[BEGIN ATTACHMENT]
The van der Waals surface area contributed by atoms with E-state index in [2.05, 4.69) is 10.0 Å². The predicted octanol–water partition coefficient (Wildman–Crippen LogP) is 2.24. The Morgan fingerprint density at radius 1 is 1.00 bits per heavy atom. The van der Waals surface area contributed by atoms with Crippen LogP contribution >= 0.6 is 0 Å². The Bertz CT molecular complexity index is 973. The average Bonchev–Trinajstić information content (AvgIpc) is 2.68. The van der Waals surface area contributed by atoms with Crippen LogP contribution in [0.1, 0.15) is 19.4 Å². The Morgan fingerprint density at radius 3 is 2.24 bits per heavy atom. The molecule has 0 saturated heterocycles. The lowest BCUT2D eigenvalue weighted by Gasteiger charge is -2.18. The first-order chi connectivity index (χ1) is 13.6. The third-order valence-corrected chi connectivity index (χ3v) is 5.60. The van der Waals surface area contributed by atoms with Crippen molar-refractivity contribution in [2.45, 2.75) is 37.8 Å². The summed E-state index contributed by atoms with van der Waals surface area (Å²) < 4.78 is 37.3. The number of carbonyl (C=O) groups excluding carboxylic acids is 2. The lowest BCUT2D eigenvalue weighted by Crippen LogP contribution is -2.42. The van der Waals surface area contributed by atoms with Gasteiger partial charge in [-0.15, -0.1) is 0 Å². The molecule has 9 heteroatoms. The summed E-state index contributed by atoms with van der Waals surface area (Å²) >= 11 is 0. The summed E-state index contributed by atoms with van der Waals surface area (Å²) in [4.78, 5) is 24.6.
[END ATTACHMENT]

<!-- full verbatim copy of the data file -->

The van der Waals surface area contributed by atoms with E-state index in [2.05, 4.69) is 10.0 Å². The predicted octanol–water partition coefficient (Wildman–Crippen LogP) is 2.24. The Morgan fingerprint density at radius 1 is 1.00 bits per heavy atom. The van der Waals surface area contributed by atoms with Crippen LogP contribution >= 0.6 is 0 Å². The Bertz CT molecular complexity index is 973. The average Bonchev–Trinajstić information content (AvgIpc) is 2.68. The van der Waals surface area contributed by atoms with Crippen LogP contribution in [0.1, 0.15) is 19.4 Å². The Morgan fingerprint density at radius 3 is 2.24 bits per heavy atom. The molecule has 0 saturated heterocycles. The lowest BCUT2D eigenvalue weighted by Gasteiger charge is -2.18. The first-order chi connectivity index (χ1) is 13.6. The third-order valence-corrected chi connectivity index (χ3v) is 5.60. The van der Waals surface area contributed by atoms with Crippen molar-refractivity contribution in [2.45, 2.75) is 37.8 Å². The summed E-state index contributed by atoms with van der Waals surface area (Å²) < 4.78 is 37.3. The number of carbonyl (C=O) groups excluding carboxylic acids is 2. The lowest BCUT2D eigenvalue weighted by Crippen LogP contribution is -2.42. The van der Waals surface area contributed by atoms with Gasteiger partial charge in [-0.15, -0.1) is 0 Å². The molecule has 9 heteroatoms. The summed E-state index contributed by atoms with van der Waals surface area (Å²) >= 11 is 0. The summed E-state index contributed by atoms with van der Waals surface area (Å²) in [4.78, 5) is 24.6.